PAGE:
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A metal-detector enthusiast in Cambridgeshire, England, has unearthed a spectacular 3,000-year-old torc made from 1.6 pounds of twisted and burnished 20-karat gold. Measuring nearly 50 inches around, the beautifully preserved golden torc is the largest ever found in the UK.
Historically, a torc was worn as a neck-ring with the opening in the front, but the massive Bronze Age specimen pulled from a site 60 miles north of London was likely worn a different way, according to the British Museum's Bronze Age curator, Neil Wilkin.
Wilkin said the torc displayed "unprecedented" craftsmanship and may have been worn around the waist by a pregnant woman during a fertility ritual. Others believe it was worn as a sash, over thick winter clothing or by a prized goat or sheep in the course of a sacrifice.
The golden torc was found by an anonymous treasure hunter walking with his metal detector over a freshly plowed field.
The extraordinary torc was revealed at London's British Museum on the day the Portable Antiquities Scheme and Treasure (PAS) delivered its annual report about the number of finds made by the public. PAS, which is managed by the museum, cataloged 82,272 discoveries made in the UK during 2015. Of that number, more than 1,000 were considered "treasure" because they were gold, silver or prehistoric metalwork. Since 1997, the number of artifacts recorded by the PAS has grown to more than 1.2 million.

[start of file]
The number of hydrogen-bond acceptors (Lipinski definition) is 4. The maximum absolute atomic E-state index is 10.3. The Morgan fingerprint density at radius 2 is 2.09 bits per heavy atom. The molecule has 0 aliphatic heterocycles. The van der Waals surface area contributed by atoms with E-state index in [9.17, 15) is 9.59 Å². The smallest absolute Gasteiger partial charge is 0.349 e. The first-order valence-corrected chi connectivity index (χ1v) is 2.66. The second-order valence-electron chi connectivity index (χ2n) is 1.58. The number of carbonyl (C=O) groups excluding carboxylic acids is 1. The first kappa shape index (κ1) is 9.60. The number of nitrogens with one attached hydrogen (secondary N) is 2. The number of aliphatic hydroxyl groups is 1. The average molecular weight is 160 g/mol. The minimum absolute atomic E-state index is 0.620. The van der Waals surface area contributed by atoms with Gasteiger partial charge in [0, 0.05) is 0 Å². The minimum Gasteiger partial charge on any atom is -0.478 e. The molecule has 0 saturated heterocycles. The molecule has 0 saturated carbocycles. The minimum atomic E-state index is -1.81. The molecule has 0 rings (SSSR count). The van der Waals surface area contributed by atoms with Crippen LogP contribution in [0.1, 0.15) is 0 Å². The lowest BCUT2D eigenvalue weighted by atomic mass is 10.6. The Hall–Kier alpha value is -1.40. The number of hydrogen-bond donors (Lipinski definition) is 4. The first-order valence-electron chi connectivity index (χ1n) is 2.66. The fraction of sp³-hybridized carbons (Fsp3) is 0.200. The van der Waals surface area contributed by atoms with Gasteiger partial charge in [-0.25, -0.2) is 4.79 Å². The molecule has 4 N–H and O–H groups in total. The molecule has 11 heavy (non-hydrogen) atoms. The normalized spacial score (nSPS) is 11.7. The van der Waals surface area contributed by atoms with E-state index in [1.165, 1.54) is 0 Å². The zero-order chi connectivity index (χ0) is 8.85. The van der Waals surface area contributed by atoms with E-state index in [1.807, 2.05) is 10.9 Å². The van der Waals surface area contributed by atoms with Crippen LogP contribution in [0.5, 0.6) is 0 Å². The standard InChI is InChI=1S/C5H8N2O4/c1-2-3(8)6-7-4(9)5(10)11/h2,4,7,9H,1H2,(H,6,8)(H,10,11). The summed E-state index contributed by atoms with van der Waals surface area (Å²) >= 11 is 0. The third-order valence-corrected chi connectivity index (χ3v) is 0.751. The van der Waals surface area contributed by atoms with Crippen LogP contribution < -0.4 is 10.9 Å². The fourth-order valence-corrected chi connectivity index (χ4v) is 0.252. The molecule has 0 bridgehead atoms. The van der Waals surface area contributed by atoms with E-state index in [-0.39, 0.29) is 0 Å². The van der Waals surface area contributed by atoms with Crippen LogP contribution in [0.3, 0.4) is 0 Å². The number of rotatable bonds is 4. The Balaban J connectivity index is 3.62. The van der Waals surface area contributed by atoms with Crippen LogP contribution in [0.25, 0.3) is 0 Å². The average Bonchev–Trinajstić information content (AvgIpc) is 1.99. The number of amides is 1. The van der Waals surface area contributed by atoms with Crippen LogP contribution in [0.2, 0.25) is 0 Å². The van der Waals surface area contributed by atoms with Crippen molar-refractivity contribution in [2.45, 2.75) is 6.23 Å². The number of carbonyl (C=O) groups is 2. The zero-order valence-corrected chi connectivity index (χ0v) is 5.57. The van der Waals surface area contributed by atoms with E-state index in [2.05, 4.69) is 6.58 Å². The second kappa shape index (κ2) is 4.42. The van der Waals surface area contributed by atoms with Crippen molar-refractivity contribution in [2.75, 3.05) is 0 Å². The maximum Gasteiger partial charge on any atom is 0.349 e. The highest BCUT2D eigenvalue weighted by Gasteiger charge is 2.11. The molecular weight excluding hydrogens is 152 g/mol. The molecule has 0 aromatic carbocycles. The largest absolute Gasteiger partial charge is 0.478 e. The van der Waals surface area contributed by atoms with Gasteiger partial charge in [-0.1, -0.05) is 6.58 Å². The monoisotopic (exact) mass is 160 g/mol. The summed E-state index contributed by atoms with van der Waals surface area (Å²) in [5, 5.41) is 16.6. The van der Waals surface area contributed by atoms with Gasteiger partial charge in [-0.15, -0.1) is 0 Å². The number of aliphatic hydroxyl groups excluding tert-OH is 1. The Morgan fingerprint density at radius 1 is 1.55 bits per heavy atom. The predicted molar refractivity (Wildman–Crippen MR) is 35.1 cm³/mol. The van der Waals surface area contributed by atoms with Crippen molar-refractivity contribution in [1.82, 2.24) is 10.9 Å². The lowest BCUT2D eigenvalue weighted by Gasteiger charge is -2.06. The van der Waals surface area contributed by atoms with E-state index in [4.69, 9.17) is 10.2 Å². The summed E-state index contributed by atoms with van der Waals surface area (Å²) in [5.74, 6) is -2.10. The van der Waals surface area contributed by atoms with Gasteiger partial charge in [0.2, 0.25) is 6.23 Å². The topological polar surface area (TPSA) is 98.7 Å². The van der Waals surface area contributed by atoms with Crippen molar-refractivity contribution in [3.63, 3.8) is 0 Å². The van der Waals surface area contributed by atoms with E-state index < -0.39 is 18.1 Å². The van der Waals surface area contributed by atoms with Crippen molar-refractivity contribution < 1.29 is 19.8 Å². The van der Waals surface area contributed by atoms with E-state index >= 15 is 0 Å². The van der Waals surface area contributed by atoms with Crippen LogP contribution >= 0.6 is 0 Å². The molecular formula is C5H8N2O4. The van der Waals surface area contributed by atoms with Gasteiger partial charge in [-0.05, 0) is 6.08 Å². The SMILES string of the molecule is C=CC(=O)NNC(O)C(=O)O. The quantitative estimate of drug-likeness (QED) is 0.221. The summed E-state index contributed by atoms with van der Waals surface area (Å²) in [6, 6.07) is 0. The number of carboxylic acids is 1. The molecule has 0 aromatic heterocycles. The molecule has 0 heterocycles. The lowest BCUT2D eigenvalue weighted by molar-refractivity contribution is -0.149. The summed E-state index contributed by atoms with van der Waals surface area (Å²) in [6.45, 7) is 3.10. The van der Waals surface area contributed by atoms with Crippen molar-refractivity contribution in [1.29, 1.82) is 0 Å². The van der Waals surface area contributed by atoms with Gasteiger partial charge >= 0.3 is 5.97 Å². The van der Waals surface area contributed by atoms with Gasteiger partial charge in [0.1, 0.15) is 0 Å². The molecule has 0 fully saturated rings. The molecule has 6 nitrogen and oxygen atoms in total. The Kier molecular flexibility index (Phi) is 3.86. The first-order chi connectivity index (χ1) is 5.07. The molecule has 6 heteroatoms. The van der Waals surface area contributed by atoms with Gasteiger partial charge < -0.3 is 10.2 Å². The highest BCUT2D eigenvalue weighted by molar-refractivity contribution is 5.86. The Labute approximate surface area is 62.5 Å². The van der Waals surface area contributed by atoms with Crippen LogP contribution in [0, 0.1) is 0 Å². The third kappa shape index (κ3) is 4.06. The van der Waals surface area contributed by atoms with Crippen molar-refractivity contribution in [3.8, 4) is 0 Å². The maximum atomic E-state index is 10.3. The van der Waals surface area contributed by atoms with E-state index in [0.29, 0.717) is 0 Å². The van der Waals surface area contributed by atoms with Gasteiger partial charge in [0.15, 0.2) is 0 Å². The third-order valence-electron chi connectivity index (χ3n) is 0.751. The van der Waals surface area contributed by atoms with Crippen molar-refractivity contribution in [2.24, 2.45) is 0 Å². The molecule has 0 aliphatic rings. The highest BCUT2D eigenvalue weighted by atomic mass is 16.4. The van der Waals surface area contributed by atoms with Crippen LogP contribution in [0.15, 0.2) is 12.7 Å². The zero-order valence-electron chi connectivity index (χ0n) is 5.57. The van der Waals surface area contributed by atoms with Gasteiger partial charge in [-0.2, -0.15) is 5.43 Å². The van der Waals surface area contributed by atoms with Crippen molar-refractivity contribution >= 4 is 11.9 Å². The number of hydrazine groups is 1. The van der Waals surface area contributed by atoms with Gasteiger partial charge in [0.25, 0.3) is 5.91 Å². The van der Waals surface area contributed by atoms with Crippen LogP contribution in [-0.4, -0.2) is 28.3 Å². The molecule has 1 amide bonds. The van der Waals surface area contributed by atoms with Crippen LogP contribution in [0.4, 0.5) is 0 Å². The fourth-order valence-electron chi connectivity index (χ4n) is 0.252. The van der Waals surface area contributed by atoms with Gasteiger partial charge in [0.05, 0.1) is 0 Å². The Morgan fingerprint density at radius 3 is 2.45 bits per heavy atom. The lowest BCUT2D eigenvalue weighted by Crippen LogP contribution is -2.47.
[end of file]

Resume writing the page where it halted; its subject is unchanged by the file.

The UK's Treasure Act 1996 states that finders have a legal obligation to report all potential treasure to the local coroner in the district where the find was made. The Act allows a national or local museum to acquire the treasure for the public's benefit and pay a reward, which is usually shared equally between the finder and landowner. The value of the golden torc has yet to be determined.
The area in which the torc was discovered is famous for being a hotbed of archaeological finds from the Stone Age, Bronze Age and Iron Age. Cambridgeshire is one of the earliest-known Neolithic permanent settlements in the United Kingdom. The Neolithic period began in 10,200 BC and ended between 4,500 BC and 2,000 BC.
While the 3,000-year-old torc has a priceless historical value, its metal content alone is worth $25,585 at today's gold price.
Credits: Images courtesy of the British Museum.
Richardson's Jewellery - Camrose